MOUNTAIN CLIMBING IN CHINA
Mountain climber in the 1930s Many of the last unclimbed peaks over 7,000 meters and 20,000 feet are located in Tibet and China.By some counts over 80 percent of the major mountains in China have not been climbed.
Modern explorers are prohibited by the Chinese government from carrying radios and making aerial surveys ofr security reasons.
In 1991, 17 Japanese and Chinese climbers died in an avalanche while trying to climb 22,113-foot-high Mount Kawagebo on the Yunnan-Sichuan border. In November 2006, two American climbers died in an attempt to climbed Genie Mountain, a 6000-meter-high peak in Sichuan near the Tibetan border. It took several months to find the body of one of the climbers, a woman.
In September 2008, three Japanese mountain climbers were killed in an avalanche at about 6,000 meters while climbing the 7,554-meter-high main peak of Mt. Kula Kangri in Tibet.
In June 2007, Alain “Spiderman” Robert climbed the tallest building in Shanghai — the Jin Mao Tower — without permission. Afterwards he was arrested, spent five days in jail and was banned from entering China. A few months later he was showed up in China again after being invited to climb Mt. Tianmen in Hunan Province by officials at the national park, where the mountain is located, to attract tourists to the area.
Mt. Everest Equipment
Mt. Everest climbing gear include ice axes, crampons (spiked things that grip the snow and attach to the boots), plastic boots with inner liners, gaiters (to keep snow from falling in the shoes), glasses with ultraviolet lens (to prevent snow blindness), light and strong 8- to 12-mm rope, ice screws (hammered in with an ice ax), harnesses, carabineers (used to attach the ropes to the ice screws and harness), and oxygen canisters.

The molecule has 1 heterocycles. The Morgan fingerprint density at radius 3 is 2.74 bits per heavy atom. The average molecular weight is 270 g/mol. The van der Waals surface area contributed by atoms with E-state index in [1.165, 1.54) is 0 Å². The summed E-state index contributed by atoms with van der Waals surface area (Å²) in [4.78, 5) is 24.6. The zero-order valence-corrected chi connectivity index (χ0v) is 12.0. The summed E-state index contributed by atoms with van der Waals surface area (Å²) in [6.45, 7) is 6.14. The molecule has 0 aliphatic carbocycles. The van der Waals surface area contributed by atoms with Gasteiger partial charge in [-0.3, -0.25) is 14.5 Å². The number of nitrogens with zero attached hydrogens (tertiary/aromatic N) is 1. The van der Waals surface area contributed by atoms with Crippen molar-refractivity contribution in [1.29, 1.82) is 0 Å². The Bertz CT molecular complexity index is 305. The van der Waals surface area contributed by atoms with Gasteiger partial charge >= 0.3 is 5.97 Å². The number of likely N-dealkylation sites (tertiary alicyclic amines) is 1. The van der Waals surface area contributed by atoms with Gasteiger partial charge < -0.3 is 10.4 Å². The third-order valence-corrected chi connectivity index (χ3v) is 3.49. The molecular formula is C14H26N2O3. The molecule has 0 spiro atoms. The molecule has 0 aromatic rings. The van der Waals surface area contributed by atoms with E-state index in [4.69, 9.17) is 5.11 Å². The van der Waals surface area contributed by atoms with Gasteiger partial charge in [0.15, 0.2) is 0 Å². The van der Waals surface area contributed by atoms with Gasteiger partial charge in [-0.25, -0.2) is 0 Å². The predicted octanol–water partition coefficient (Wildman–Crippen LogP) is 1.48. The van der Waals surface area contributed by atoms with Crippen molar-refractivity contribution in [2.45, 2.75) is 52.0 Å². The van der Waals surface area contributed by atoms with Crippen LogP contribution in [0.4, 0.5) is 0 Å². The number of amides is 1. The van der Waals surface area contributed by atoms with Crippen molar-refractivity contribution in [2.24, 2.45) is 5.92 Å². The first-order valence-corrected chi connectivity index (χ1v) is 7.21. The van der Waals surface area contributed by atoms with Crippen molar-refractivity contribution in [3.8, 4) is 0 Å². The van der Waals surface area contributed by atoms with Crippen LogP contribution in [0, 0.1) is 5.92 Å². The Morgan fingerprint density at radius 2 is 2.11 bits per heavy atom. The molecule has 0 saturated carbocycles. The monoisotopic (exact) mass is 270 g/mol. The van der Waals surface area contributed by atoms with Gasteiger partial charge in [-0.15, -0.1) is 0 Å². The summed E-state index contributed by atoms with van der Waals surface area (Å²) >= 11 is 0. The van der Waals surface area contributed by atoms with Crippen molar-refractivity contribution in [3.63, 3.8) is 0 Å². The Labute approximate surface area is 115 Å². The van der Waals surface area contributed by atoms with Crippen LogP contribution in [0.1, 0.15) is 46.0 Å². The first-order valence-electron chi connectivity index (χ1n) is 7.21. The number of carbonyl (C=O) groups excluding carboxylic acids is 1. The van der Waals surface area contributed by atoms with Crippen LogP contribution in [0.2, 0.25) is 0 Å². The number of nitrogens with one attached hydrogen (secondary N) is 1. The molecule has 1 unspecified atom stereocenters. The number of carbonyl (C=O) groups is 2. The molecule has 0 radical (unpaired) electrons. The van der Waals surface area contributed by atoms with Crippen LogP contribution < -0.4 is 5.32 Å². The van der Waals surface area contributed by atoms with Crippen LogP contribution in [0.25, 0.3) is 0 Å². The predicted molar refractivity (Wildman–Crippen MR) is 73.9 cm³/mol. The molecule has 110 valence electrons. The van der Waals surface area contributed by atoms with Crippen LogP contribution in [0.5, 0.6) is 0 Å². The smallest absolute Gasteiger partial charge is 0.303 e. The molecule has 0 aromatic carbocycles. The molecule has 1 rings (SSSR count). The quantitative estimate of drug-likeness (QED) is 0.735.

Climbers usually wear polypropylene layers next to the skin, which helps move sweat away from the bodies, medium layers of insulation, and outer layers of Gortex for protection against wind, snow and moisture. Unlike rock climbers, Mt. Everest mountaineer don't wear helmets because they are more concerned with keeping their heads warm than protecting them from falling rocks.
Equipment is getting lighter, warmer and stronger all of the time. These days climbers also have walkie talkies and telephones to call for help and video cameras. It is a chore getting supplies up the mountain. Climbers traverse between different camps and Camp 1 as many as 10 times to ferry supplies.
Route up the Tibetan side of Everest
Tibetan Route on Mt. Everest
The Tibetan Route on Mt. Everest avoids the dangerous traversal of the Khumbu Icefall on the Nepalese side but involves more climbing skill and more time above 25,000 feet. The base camp is located at 17,000 feet. From there the ascent is relatively easy and gentle to Camp I at 18,300 feet and Camp II at 20,000 feet. To reach Camp III at 21,300 feet and Camp IV at 23,100 feet requires traversing glaciers and snowfields.
One of the most difficult parts of the climb is up the somewhat technically demanding rock face to Camp V at 25,600 feet. From here mountaineers follow a ridge crest all the way to the summit. Camp VI is located at 27,200 feet. The last section entails getting past the First Step and the Second Step, a 90-foot-high rock wall at 28,300 feet which now can be traversed using a ladder placed there by a Chinese team.